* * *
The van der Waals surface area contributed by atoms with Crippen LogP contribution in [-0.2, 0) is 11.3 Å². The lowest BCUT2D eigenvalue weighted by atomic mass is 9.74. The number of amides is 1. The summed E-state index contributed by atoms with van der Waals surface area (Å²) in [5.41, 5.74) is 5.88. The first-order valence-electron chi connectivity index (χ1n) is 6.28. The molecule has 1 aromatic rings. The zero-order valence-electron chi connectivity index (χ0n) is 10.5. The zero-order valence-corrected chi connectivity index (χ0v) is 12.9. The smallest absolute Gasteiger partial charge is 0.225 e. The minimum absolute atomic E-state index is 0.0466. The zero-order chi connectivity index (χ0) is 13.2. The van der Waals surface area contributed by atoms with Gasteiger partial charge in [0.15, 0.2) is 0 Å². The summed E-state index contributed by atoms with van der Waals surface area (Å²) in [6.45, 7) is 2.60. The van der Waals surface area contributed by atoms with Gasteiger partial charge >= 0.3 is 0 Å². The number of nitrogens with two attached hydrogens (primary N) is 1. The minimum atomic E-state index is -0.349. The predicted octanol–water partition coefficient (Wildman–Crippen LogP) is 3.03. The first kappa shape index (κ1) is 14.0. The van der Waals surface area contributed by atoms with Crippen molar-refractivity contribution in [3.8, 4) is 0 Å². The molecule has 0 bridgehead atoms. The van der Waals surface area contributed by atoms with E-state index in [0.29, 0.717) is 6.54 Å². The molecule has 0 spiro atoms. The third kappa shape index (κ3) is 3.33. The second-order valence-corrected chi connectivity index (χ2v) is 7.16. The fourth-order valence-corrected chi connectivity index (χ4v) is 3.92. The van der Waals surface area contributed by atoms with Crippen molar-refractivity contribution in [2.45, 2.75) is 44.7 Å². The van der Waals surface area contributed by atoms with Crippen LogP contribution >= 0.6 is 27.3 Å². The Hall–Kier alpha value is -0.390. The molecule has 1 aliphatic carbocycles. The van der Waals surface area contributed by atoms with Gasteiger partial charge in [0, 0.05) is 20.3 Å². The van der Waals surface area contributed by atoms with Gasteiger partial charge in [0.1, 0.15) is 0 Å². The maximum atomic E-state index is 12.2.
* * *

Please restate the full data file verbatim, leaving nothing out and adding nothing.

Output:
The van der Waals surface area contributed by atoms with Crippen LogP contribution in [-0.2, 0) is 11.3 Å². The lowest BCUT2D eigenvalue weighted by atomic mass is 9.74. The number of amides is 1. The summed E-state index contributed by atoms with van der Waals surface area (Å²) in [5.41, 5.74) is 5.88. The first-order valence-electron chi connectivity index (χ1n) is 6.28. The molecule has 1 aromatic rings. The zero-order valence-electron chi connectivity index (χ0n) is 10.5. The zero-order valence-corrected chi connectivity index (χ0v) is 12.9. The smallest absolute Gasteiger partial charge is 0.225 e. The minimum absolute atomic E-state index is 0.0466. The zero-order chi connectivity index (χ0) is 13.2. The van der Waals surface area contributed by atoms with Gasteiger partial charge in [0.15, 0.2) is 0 Å². The summed E-state index contributed by atoms with van der Waals surface area (Å²) in [6.45, 7) is 2.60. The van der Waals surface area contributed by atoms with Gasteiger partial charge >= 0.3 is 0 Å². The number of nitrogens with two attached hydrogens (primary N) is 1. The minimum atomic E-state index is -0.349. The predicted octanol–water partition coefficient (Wildman–Crippen LogP) is 3.03. The first kappa shape index (κ1) is 14.0. The van der Waals surface area contributed by atoms with Crippen molar-refractivity contribution in [3.8, 4) is 0 Å². The molecule has 0 bridgehead atoms. The van der Waals surface area contributed by atoms with E-state index in [0.29, 0.717) is 6.54 Å². The molecule has 0 spiro atoms. The third kappa shape index (κ3) is 3.33. The second-order valence-corrected chi connectivity index (χ2v) is 7.16. The fourth-order valence-corrected chi connectivity index (χ4v) is 3.92. The van der Waals surface area contributed by atoms with Crippen molar-refractivity contribution in [2.45, 2.75) is 44.7 Å². The van der Waals surface area contributed by atoms with Crippen LogP contribution >= 0.6 is 27.3 Å². The Hall–Kier alpha value is -0.390. The molecule has 1 aliphatic carbocycles. The van der Waals surface area contributed by atoms with Gasteiger partial charge in [0, 0.05) is 20.3 Å². The van der Waals surface area contributed by atoms with Gasteiger partial charge in [0.1, 0.15) is 0 Å². The maximum atomic E-state index is 12.2.